A Taiwanese man who said he was detained in China due to his Falun Gong beliefs called on Tuesday for greater US attention, saying that Beijing’s efforts against the group were expanding internationally.
Chung Ting-pang was seized at an airport in the mainland in June and freed 54 days later. He told a panel in Washington that he was the 17th Taiwanese Falun Gong follower targeted in China, which has also “hired spies overseas” to uncover personal information about the spiritual movement’s members.
China “does not only persecute Falun Gong practitioners in China, they have also extended the persecution overseas toward Taiwan,” he told the Congressional-Executive Commission on China, which examines human rights.
“I hope that the US Congress and President (Barack) Obama publicly ask the Chinese Communist Party to stop the persecution of the Falun Gong,” he said.
China’s state-run Xinhua news agency said that Chung was freed after he confessed and showed remorse on charges of endangering national security, although Chung said the statement was made under duress.
Chung said that he was interrogated about sending television equipment to Falun Gong practitioners in the mainland, although he insisted that his visit was to see family in Jiangxi province.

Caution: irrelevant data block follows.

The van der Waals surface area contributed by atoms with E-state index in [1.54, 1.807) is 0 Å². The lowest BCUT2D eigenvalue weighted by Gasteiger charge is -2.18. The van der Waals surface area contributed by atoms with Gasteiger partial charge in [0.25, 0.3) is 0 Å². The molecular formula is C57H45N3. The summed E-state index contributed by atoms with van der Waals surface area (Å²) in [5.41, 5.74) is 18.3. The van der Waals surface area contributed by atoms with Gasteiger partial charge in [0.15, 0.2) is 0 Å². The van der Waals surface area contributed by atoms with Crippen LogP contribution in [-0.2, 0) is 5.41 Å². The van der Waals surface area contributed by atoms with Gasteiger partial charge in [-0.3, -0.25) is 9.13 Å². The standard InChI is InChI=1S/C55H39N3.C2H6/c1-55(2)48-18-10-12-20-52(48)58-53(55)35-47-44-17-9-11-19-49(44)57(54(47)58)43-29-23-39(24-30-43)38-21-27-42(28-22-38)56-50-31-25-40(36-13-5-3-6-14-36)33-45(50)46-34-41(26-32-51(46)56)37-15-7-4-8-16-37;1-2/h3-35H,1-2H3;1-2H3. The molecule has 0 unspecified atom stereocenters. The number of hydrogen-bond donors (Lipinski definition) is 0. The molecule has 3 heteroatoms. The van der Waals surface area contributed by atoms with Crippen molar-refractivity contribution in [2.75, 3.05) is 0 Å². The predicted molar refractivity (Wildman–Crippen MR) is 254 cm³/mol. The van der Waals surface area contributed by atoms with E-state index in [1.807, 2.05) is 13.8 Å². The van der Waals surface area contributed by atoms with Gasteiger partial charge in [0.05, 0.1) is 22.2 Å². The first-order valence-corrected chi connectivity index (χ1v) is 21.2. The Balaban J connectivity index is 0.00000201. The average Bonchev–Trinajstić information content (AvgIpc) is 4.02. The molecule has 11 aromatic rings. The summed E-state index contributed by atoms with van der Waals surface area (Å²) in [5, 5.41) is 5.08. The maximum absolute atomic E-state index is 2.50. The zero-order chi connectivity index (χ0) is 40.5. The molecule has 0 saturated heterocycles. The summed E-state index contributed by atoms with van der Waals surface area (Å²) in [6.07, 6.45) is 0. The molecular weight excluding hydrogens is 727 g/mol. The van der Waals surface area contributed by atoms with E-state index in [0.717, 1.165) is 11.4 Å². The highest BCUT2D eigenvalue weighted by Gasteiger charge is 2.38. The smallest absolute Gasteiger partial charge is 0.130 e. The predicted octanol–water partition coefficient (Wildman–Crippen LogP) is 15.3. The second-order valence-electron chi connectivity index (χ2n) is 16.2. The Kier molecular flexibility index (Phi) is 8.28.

China banned the Falun Gong – which is loosely based on Buddhist, Taoist and Confucian philosophies – in 1999 after authorities became alarmed over the group’s size and organisational capacity.
Human rights groups say that Falun Gong members have faced intense pressure to renounce their beliefs, including through prisons. Activists say the Falun Gong inmates have been targeted for organs harvested in executions.
Senator Sherrod Brown, the co-chair of the commission, criticised China over its treatment of the Falun Gong as well as minorities such as Tibetans and Uygurs.
“China cannot keep responding to diversity as a threat to be suppressed. This is not an effective strategy,” said Brown, a member of Obama’s Democratic Party from Ohio.
Representative Chris Smith, a Republican co-chair of the commission, called China’s campaign against the Falun Gong “severe, brutal, ugly and vicious”.
Smith reiterated recommendations from the commission’s annual report, which called on China to allow Falun Gong practitioners to practice freely and permit lawyers to represent citizens who raise challenges.